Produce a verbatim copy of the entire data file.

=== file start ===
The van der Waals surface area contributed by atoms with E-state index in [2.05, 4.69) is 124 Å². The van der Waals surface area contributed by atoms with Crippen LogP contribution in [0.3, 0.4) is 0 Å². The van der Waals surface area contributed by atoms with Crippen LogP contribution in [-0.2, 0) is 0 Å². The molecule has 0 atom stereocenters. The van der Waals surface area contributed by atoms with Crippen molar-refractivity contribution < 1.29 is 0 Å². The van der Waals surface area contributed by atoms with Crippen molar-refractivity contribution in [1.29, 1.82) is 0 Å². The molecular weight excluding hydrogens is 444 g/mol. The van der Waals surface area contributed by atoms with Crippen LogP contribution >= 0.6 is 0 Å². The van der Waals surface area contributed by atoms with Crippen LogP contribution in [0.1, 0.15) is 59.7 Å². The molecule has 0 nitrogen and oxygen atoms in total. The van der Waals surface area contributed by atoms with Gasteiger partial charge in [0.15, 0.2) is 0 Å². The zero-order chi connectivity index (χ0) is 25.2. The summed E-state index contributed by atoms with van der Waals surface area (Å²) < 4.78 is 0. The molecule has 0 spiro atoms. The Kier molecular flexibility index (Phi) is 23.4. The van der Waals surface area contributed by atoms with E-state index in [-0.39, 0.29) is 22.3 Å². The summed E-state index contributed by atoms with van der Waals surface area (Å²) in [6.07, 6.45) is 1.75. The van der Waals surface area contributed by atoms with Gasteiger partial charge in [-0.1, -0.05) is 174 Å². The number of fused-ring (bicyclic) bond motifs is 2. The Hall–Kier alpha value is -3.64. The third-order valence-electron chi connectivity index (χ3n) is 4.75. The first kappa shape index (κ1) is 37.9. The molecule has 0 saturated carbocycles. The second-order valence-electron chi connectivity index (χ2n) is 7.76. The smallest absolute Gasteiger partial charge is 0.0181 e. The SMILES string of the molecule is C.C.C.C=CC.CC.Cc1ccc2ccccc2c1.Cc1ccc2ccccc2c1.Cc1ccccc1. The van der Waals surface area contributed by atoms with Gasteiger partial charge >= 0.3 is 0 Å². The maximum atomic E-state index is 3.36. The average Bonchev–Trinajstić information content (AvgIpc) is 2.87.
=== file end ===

The van der Waals surface area contributed by atoms with E-state index in [2.05, 4.69) is 124 Å². The van der Waals surface area contributed by atoms with Crippen LogP contribution in [0.3, 0.4) is 0 Å². The van der Waals surface area contributed by atoms with Crippen LogP contribution in [-0.2, 0) is 0 Å². The molecule has 0 atom stereocenters. The van der Waals surface area contributed by atoms with Crippen molar-refractivity contribution < 1.29 is 0 Å². The van der Waals surface area contributed by atoms with Crippen molar-refractivity contribution in [1.29, 1.82) is 0 Å². The molecular weight excluding hydrogens is 444 g/mol. The van der Waals surface area contributed by atoms with Crippen LogP contribution >= 0.6 is 0 Å². The van der Waals surface area contributed by atoms with Crippen LogP contribution in [0.1, 0.15) is 59.7 Å². The molecule has 0 nitrogen and oxygen atoms in total. The van der Waals surface area contributed by atoms with Gasteiger partial charge in [0.15, 0.2) is 0 Å². The zero-order chi connectivity index (χ0) is 25.2. The summed E-state index contributed by atoms with van der Waals surface area (Å²) < 4.78 is 0. The molecule has 0 spiro atoms. The Kier molecular flexibility index (Phi) is 23.4. The van der Waals surface area contributed by atoms with E-state index in [-0.39, 0.29) is 22.3 Å². The summed E-state index contributed by atoms with van der Waals surface area (Å²) in [6.07, 6.45) is 1.75. The van der Waals surface area contributed by atoms with Gasteiger partial charge in [-0.1, -0.05) is 174 Å². The number of fused-ring (bicyclic) bond motifs is 2. The Hall–Kier alpha value is -3.64. The third-order valence-electron chi connectivity index (χ3n) is 4.75. The first kappa shape index (κ1) is 37.9. The molecule has 0 saturated carbocycles. The second-order valence-electron chi connectivity index (χ2n) is 7.76. The smallest absolute Gasteiger partial charge is 0.0181 e. The SMILES string of the molecule is C.C.C.C=CC.CC.Cc1ccc2ccccc2c1.Cc1ccc2ccccc2c1.Cc1ccccc1. The van der Waals surface area contributed by atoms with Gasteiger partial charge >= 0.3 is 0 Å². The maximum atomic E-state index is 3.36. The average Bonchev–Trinajstić information content (AvgIpc) is 2.87.